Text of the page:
College admissions scandal highlights liberties of the affluent


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From the easy access to standardized testing materials, to being able to bribe their way into some of the most selective schools in the country, the rich have a strong grasp on the college admissions process, leaving many qualified students in the dust.

Education is essential to the workforce of America and has been for centuries now. Elite colleges, being the most sought-after schools, are often thought to be the key to one’s success. The competition to gain admission at these schools is extremely brutal with their admission rates being as low as 4 percent. However, the inequity presented through admissions to low-income and underrepresented students serves as an obstacle for countless at these prestigious schools. The dark side of higher education is often overlooked, continuing the cycle of rejecting these students at the expense of the wealthier.

Meritocracy is said to be one of the main goals of education in the United States. Having people that are skilled and competent in their career field seems logical, but when there are evident problems in how allegedly meritocratic admissions at a prestigious institution works, is it actually meritocracy in the works or are we merely feeding into the idea of one? 

Scores on standardized tests (such as the ACT and SAT) and income background of the student are heavily correlated. According to a research done by the College Board in 2009, the more money a student’s parents made, the more likely they are to achieve a higher score. In this case, a higher score does not necessarily mean that a student is “smarter”—it simply means they had more opportunities. Test retakes, bootcamps and costly tutoring are all available to wealthier students, something that nearly no low-income students can afford. With standardized tests being one of the biggest components of a student’s admission at colleges of all kinds, the chance of a (typically wealthier) student with a higher score getting admitted is much greater than that of someone with a lower score, who is also most likely may be a low-income student. 

The 2019 college admissions scandal shocked millions. It uncovered the great deception that occurred within college admissions. Through cheating on standardized tests and bribing college coaches and officials to admit wealthy students as recruited athletes, the privileged displayed how they can cheat their way to an even greater privilege. It showed that students that came from wealthy families had multiple advantages when applying to schools. 

William Rick Singer, CEO of college admissions prep company The Key, played a vital role in the scam. Using his connections with corrupt coaches, test administrators, and admissions officials, he was able to smoothly enter students into prestigious schools like Yale and the University of Southern California (USC). In 2019, the Department of Justice reported that Singer approximately made $25 million dollars through his schemes. Over 50 people, including famous actresses Lori Loughlin and Felicity Huffman, were involved and convicted of bribing admissions officials to accept their children to the aforementioned institutions. 

Olivia Jade, daughter of Lori Loughlin (most famous for playing Aunt Becky on “Full House”), had been admitted to USC through Singer’s fraudulent schemes as a “recruited rowing athlete”and having paid $500,000 dollars to SingerJade and her sister gained a spot at the prestigious university. As a well-recognized social media influencer, Jade went into hiatus for nearly a year after the scandal had come to light. It wasn’t until an interview with Jada Pinkett Smith’s “Red Table Talk” in late 2020 that people finally heard her side of the story.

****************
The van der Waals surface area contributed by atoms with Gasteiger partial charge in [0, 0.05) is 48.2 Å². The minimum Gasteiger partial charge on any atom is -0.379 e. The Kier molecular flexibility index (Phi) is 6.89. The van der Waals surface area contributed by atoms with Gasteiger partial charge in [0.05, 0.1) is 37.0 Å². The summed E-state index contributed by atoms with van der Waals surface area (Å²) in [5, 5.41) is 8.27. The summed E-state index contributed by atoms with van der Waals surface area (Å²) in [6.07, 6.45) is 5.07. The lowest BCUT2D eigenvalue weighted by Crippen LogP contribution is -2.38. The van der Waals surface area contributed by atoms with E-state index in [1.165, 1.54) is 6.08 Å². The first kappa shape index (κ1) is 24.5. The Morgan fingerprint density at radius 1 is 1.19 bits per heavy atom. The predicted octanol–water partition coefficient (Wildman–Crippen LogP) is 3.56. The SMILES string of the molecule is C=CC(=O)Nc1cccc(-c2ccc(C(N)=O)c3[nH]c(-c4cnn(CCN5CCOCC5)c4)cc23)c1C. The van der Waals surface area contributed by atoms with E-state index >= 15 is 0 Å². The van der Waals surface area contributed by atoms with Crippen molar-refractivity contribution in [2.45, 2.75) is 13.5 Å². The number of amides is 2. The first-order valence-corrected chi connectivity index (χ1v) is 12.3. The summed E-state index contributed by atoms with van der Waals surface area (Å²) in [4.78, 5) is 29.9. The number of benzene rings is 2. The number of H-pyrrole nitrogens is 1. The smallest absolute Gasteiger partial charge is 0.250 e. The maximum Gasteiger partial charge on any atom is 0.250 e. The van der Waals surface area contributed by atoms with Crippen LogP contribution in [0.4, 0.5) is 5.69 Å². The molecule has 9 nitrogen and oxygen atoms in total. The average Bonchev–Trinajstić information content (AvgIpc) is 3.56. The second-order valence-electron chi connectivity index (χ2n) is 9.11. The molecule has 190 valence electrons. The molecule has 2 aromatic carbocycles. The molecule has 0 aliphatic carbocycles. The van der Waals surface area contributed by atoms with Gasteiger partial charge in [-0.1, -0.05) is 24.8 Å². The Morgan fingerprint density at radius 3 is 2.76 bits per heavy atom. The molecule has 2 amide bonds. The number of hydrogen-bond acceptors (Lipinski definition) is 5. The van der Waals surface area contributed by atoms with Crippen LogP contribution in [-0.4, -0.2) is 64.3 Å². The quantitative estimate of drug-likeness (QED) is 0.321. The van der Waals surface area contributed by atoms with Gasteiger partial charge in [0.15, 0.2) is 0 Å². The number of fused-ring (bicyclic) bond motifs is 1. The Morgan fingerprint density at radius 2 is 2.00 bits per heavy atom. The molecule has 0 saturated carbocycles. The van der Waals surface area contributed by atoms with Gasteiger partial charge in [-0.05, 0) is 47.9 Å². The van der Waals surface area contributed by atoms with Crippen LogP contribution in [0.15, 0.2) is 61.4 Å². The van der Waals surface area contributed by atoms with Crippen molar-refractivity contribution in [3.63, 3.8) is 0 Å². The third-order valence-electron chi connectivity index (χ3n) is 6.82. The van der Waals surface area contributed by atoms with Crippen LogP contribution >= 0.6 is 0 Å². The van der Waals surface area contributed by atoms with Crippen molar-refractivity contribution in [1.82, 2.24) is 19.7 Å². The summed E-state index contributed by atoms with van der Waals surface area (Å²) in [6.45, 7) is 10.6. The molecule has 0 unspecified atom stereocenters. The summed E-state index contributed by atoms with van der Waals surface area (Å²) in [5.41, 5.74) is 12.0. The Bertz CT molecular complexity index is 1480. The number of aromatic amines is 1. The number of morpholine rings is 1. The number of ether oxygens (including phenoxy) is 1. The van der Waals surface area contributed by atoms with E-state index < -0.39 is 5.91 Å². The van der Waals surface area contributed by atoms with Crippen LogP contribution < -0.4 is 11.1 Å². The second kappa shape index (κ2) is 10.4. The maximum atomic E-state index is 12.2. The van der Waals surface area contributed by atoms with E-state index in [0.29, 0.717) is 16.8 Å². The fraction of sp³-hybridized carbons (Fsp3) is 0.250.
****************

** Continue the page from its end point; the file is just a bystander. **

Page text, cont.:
“A huge part of having privilege is not knowing you have privilege,” Jade said. “And so when it was happening it didn’t feel wrong, it didn’t feel like ‘That’s not fair, a lot of people don’t have that.’” 

Adrienne Banfield-Norris, mother of Pinkett Smith and co-host of the show, expressed how she, along with many other people, felt towards the situation. 

“There were some things that were a little frustrating,” Banfield said. “I felt like as a 21-year-old young adult, that [Jade] needed to be way more aware of what’s going on in the world, and that was a little frustrating.” 

Not one person involved, until now, has been sentenced to more than nine months in prison. Huffman, who paid Singer $15,000 to fix her daughter’s SAT test, was only sentenced to 14 days, 250 hours of community service, a fine of $30,000 and one year of supervised release. Loughlin and Mossimo Giannulli, who paid half a million dollars for their daughter to get acceptance to USC, were sentenced to two months and five months in prison, respectively. 

It is completely absurd to think about how they were able to get away with this. Yes, they went to prison. However, for their actions, the consequences should have been more severe. The bar was set too low for them. They could be fined hundreds of thousands of dollars and they would be okay. The real justice was to be in prison, yet that wasn’t the case. 

Equity within prestigious schools is still very rare. Those with privilege and wealth have the power, but that doesn’t mean that underprivileged students should quit. In order to change the system, fight. Fight for your rights, for your hard work. Only then can real equity, not an imposter version of it, be achieved in education. Work hard, and be persistent, but most importantly, take advantage of the opportunities you’ve been given. Change is what our higher education admissions needs. You can make a difference.